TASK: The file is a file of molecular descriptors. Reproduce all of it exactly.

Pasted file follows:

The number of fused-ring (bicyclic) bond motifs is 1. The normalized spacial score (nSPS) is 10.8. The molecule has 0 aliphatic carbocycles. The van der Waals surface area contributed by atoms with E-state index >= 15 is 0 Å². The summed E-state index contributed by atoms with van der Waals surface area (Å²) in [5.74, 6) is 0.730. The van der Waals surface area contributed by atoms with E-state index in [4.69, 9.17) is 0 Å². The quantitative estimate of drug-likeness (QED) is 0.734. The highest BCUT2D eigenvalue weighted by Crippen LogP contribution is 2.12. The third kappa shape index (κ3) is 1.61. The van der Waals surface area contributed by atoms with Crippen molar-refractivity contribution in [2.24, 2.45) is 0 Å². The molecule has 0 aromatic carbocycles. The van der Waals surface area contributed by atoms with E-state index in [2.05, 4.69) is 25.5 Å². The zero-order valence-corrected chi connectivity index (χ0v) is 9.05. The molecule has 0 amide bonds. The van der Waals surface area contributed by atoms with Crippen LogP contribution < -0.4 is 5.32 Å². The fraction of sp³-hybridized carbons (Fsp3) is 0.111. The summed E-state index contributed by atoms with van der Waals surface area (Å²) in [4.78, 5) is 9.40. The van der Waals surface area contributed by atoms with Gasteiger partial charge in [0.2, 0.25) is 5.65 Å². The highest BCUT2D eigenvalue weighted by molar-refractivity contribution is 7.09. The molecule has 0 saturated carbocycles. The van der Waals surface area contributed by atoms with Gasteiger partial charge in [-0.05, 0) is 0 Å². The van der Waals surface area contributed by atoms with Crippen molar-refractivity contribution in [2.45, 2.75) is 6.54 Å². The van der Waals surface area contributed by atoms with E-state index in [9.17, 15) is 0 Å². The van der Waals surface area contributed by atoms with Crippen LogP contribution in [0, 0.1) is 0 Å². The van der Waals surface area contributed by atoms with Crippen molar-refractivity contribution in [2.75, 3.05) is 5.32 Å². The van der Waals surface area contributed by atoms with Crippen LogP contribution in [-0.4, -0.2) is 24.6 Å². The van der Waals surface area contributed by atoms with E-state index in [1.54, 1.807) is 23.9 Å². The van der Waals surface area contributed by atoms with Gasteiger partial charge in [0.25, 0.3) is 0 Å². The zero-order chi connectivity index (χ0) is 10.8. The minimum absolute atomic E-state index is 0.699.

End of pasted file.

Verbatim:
The number of fused-ring (bicyclic) bond motifs is 1. The normalized spacial score (nSPS) is 10.8. The molecule has 0 aliphatic carbocycles. The van der Waals surface area contributed by atoms with E-state index >= 15 is 0 Å². The summed E-state index contributed by atoms with van der Waals surface area (Å²) in [5.74, 6) is 0.730. The van der Waals surface area contributed by atoms with E-state index in [4.69, 9.17) is 0 Å². The quantitative estimate of drug-likeness (QED) is 0.734. The highest BCUT2D eigenvalue weighted by Crippen LogP contribution is 2.12. The third kappa shape index (κ3) is 1.61. The van der Waals surface area contributed by atoms with Crippen molar-refractivity contribution in [2.24, 2.45) is 0 Å². The molecule has 0 aromatic carbocycles. The van der Waals surface area contributed by atoms with E-state index in [2.05, 4.69) is 25.5 Å². The zero-order valence-corrected chi connectivity index (χ0v) is 9.05. The molecule has 0 amide bonds. The van der Waals surface area contributed by atoms with Crippen LogP contribution < -0.4 is 5.32 Å². The fraction of sp³-hybridized carbons (Fsp3) is 0.111. The summed E-state index contributed by atoms with van der Waals surface area (Å²) in [4.78, 5) is 9.40. The van der Waals surface area contributed by atoms with Gasteiger partial charge in [0.2, 0.25) is 5.65 Å². The highest BCUT2D eigenvalue weighted by molar-refractivity contribution is 7.09. The molecule has 0 saturated carbocycles. The van der Waals surface area contributed by atoms with Gasteiger partial charge in [-0.05, 0) is 0 Å². The van der Waals surface area contributed by atoms with Crippen molar-refractivity contribution in [2.45, 2.75) is 6.54 Å². The van der Waals surface area contributed by atoms with E-state index in [9.17, 15) is 0 Å². The van der Waals surface area contributed by atoms with Crippen LogP contribution in [0, 0.1) is 0 Å². The van der Waals surface area contributed by atoms with Crippen molar-refractivity contribution in [2.75, 3.05) is 5.32 Å². The van der Waals surface area contributed by atoms with Crippen LogP contribution in [-0.4, -0.2) is 24.6 Å². The van der Waals surface area contributed by atoms with E-state index in [1.54, 1.807) is 23.9 Å². The van der Waals surface area contributed by atoms with Gasteiger partial charge in [0.25, 0.3) is 0 Å². The zero-order chi connectivity index (χ0) is 10.8. The minimum absolute atomic E-state index is 0.699.